Thursday, Feb. 1

In a speech at a Republican retreat in West Virginia, above, Mr. Trump criticized Democrats for not applauding at his State of the Union address. Earlier, he boasted — incorrectly — that the address drew the highest number of viewers in the speech’s history. He was off by millions (and his address ranks ninth). NYT:

Friday, Feb. 2

House Republicans released a previously secret memo written by Republican staff members of the House Intelligence Committee and declassified by President Trump. The highly controversial is disputed by Democrats. It asserts that F.B.I. officials abused their authority and favored Democrats in the early stages of the Russia inquiry. NYT:

On Friday, stocks tumbled by more than 2 percent, propelling the market to its worst week in two years.

The immediate cause appeared to be the jobs report, showing that the strong U.S. economy might finally be translating into rising wages for American workers — a sign that inflation take hold in the not-too-distant future. Investors are concerned that low interest rate may rise sooner and more quickly than they had anticipated. NYT:

The worst flu season in nearly a decade continues apace and has filled emergency rooms and medical centers across the nation. The 2017-18 flu infections have surpassed those of the 2014-15 season, when 710,000 Americans were hospitalized and 56,000 died. The New York Times reported that this year, 53 children have died; by the time the flu season ended in 2015, 148 children had died. NYT:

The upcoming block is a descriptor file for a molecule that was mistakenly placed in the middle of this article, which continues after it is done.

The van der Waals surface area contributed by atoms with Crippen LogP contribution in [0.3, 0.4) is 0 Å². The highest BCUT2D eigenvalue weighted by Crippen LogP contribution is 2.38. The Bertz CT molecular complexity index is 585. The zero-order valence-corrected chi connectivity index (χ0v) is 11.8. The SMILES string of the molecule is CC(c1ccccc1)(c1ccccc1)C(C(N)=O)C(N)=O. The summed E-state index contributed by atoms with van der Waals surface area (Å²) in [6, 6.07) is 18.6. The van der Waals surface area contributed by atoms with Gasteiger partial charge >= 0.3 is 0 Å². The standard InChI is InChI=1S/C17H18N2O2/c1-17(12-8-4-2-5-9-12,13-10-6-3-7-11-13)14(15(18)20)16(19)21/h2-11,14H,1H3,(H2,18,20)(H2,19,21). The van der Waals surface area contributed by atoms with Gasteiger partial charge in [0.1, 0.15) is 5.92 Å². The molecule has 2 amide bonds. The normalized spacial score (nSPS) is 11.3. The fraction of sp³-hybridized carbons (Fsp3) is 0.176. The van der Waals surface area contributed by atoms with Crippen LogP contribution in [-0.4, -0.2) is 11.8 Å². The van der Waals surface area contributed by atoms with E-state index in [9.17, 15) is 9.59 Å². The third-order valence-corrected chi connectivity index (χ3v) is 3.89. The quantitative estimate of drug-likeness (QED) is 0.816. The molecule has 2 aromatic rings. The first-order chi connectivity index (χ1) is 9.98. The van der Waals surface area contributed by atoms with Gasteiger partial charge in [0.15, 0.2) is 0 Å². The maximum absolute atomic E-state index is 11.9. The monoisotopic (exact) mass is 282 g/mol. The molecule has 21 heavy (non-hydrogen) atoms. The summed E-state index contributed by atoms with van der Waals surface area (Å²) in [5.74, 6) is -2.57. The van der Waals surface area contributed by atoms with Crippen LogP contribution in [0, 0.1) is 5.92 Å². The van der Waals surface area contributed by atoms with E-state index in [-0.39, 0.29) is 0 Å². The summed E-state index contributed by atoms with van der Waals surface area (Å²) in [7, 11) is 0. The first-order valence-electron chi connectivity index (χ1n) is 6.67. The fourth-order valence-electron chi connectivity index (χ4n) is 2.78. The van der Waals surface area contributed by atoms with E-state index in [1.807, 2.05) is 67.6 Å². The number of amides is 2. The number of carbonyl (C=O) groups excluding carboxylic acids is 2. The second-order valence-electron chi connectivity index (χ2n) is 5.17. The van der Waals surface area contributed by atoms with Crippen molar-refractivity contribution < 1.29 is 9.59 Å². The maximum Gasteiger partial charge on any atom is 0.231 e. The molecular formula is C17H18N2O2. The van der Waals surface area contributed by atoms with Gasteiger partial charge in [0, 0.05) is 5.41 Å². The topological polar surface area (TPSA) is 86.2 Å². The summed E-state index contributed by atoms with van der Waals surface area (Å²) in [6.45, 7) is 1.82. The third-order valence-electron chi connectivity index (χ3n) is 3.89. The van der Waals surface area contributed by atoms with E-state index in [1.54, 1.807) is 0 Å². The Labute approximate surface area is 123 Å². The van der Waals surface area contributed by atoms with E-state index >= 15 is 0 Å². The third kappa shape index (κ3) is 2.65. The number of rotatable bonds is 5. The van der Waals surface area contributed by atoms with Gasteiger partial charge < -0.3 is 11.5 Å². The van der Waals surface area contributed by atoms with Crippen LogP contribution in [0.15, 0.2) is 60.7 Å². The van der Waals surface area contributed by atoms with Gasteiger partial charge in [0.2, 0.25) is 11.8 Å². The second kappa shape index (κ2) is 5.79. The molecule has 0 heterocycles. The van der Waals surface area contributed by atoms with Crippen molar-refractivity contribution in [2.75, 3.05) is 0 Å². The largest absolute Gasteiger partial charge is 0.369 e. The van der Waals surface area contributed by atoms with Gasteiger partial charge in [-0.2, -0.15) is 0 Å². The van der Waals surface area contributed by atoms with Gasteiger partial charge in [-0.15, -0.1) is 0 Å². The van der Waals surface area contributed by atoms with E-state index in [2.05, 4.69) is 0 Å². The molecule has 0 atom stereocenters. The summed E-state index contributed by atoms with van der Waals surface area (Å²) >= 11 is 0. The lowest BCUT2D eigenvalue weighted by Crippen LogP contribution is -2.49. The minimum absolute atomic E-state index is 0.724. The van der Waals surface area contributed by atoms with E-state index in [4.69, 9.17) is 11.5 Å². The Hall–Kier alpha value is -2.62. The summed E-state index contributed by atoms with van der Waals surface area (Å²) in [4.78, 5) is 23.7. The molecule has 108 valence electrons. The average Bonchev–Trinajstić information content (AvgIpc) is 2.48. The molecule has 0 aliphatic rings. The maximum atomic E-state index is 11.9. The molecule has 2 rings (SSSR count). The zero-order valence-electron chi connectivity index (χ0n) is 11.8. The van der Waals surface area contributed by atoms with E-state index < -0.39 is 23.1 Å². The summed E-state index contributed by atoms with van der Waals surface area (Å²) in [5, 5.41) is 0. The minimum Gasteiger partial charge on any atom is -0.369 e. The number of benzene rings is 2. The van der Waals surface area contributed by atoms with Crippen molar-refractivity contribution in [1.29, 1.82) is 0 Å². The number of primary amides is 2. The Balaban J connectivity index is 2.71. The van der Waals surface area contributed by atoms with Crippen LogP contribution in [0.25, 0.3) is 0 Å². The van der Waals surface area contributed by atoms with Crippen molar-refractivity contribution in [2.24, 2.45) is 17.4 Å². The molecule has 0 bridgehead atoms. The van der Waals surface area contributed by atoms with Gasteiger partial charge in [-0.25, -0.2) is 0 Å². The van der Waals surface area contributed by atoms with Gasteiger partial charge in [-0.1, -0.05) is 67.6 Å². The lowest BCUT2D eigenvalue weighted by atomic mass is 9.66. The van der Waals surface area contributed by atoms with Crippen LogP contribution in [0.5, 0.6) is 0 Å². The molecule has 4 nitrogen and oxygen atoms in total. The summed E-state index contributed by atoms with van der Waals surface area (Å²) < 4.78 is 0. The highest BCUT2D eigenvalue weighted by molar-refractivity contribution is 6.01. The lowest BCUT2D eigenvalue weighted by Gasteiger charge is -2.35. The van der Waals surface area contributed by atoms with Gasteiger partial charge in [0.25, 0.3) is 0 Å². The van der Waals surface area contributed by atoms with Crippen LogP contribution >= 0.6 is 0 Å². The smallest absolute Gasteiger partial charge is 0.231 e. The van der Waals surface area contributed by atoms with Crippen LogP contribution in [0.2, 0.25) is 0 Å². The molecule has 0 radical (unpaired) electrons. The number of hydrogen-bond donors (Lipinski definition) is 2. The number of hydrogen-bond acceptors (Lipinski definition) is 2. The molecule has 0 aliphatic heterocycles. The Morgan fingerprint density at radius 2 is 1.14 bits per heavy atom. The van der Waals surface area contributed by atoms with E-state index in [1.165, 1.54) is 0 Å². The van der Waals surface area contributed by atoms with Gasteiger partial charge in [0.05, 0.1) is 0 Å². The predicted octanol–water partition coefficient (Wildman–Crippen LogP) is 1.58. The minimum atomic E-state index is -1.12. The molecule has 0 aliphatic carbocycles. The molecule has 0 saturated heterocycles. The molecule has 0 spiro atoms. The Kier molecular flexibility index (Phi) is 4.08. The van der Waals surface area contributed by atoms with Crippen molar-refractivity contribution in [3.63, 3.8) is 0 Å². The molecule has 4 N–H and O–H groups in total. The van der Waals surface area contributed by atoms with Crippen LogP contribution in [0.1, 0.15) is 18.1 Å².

Saturday, Feb. 3

In the 109 years of the FBI’s existence, it has come under fire for invading the privacy of citizens and abusing their civil rights. From the “Red Scares” of the 1920s to McCarthyism to infiltration of the civil rights movement, to overreach in digital surveillance, the Bureau has often weathered sever criticism. The FBI is again under intense scrutiny, but unlike the past, it is not from the left or centrist politicians. The attacks are coming from conservative Republicans, who have traditionally offered the Bureau their unfailing support. President Trump has led the charge. WP:

President Trump refused to say whether he had confidence in Rod J. Rosenstein, the deputy attorney general, who appointed special counsel Robert Mueller. Rosenstein’s tenure as the top top Justice Department official overseeing the Russia probe was thrown into question. When Trump was asked if he still had confidence in Rosenstein or was more likely to dismiss him following the release of the controversial Republican memo, he responded “You figure that one out.” WP:

Sunday, Feb. 4

Republicans prospects in the midterm elections may be improving, as recent polls that show their numbers improving. An enthusiastic President Trump hyped the shift in public sentiment reflected in recent polls during a Republican retreat in West Virginia. “I just looked at some numbers, you’ve even done better than you thought,” Trump told the Republican retreat.